We try to keep the rules pretty simple around here. Kindness. Honor. Respect. If only things could stay that simple. In reality, things can get pretty messy. Relationships are difficult. We need to give each other the grace to grow through them, to make mistakes, and to learn to be healthy.
A concept like respect or honor can be very abstract. I believe it must be modeled and taught, but sometimes we lack finding healthy people to learn it from.
We have posted on our refrigerator some basics of how respect manifests itself. (This is taken from Peter Scazzero.) Respect is giving both myself and others the right to:
space and privacy
to be different
to be heard
to be taken seriously
to be given the benefit of the doubt
to be told the truth
to be consulted
to be imperfect and make mistakes
to courteous and honorable treatment
The book goes into more detail to help explain it further, but even just this list is very helpful to me. Not only does it model for me how I want to treat other people, but it also speaks to what relationships are healthy and safe. That is how we are training up our children — to have a home that is nurturing and safe.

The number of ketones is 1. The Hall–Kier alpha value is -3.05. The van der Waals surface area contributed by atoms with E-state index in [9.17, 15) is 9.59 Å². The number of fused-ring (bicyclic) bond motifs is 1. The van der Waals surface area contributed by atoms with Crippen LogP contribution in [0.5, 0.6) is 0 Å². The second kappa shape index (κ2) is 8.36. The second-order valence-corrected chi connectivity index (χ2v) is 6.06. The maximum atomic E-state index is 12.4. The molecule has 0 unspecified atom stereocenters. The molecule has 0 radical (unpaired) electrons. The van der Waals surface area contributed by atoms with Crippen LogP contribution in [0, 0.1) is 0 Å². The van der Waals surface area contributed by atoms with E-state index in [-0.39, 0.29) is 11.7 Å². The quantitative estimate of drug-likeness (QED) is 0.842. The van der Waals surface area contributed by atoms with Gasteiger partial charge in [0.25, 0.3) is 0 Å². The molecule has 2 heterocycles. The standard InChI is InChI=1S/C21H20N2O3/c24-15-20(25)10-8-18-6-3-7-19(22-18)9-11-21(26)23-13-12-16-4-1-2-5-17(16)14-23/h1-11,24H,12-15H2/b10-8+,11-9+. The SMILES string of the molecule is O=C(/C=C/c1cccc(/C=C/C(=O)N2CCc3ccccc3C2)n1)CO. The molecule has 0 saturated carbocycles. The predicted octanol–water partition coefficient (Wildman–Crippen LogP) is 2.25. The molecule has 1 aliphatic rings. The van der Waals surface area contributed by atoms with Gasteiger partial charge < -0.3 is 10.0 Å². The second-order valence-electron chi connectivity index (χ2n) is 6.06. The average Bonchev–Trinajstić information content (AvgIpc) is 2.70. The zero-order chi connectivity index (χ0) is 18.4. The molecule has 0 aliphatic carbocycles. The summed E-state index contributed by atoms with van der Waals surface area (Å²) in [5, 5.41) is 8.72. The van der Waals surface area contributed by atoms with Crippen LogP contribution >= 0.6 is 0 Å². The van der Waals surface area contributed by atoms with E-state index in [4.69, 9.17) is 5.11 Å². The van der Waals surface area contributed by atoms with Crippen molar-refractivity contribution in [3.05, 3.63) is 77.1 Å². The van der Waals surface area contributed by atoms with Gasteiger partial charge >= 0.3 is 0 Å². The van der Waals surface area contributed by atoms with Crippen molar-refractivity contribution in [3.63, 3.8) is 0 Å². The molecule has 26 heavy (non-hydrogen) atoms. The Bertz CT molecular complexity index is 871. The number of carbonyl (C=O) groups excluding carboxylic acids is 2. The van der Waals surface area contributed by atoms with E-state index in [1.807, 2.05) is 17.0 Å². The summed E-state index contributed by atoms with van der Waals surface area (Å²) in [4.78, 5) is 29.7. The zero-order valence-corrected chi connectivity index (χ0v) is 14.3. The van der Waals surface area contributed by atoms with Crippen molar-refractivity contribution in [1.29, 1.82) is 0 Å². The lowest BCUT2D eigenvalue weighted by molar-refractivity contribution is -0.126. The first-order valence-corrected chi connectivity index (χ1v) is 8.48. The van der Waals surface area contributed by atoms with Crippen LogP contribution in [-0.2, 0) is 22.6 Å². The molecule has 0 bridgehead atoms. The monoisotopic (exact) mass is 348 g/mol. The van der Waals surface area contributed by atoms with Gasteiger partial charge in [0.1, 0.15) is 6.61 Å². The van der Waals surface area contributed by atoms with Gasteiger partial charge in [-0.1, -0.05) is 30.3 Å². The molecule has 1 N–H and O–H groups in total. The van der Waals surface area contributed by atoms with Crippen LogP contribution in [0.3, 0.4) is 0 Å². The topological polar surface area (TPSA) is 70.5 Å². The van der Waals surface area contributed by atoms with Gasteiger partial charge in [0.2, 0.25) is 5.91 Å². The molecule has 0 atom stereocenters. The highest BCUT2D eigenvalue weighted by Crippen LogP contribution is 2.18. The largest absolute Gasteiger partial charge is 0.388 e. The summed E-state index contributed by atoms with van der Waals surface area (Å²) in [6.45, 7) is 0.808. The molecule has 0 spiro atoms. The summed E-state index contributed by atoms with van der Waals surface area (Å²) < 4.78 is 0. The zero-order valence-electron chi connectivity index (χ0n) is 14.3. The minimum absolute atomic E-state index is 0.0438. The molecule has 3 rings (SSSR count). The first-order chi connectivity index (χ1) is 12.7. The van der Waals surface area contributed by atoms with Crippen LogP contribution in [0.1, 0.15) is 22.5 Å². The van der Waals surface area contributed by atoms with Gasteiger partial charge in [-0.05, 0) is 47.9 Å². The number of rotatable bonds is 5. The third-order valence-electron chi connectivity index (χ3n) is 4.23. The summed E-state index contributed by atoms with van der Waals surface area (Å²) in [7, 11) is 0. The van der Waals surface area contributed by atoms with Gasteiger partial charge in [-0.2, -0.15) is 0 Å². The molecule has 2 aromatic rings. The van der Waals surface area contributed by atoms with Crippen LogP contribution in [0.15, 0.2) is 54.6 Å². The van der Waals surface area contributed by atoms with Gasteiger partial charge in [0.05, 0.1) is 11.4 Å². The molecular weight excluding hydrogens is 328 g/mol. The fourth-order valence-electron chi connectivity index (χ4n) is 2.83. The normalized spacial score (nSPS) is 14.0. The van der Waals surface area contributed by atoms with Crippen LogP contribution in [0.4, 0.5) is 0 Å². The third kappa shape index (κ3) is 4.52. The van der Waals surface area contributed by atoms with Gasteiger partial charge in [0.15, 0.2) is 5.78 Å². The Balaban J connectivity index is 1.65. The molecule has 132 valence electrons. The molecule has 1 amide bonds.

We’ve used this list to sort through sibling difficulties. Often when someone is mistreated or disrespected, it is difficult to work through the concern to a place of health. Having these guidelines helps us pinpoint where the boundaries were crossed, and how the relationship can be repaired.
We decided to have some fun with these lessons on boundaries with our kids. We love to watch football together, so now we have terms that help them understand some relational dynamics.
One sibling offends or upsets the other, and within moments, there is a growing dispute. We take it as a teaching moment and intervene. First there’s a penalty…
We explain the offense, or boundary failure, in terms of personal foul or encroachment.
It lightens the mood as we compare our emotions and relationships to the football field. They understand encroachment is when you’ve gotten into someone else’s space. You’ve gone too far. You’ve crossed the line. Boundary failure. 5 yard penalty means give them some space. And as we work through it together, there can be amends and repair.
Our kids are learning to see their own responsibility in having healthy emotions and how to navigate in relationships. These are lessons that are lived out in our daily interactions. And it is for more than just kids to learn. Adults need to continually be reminded of health and safety too.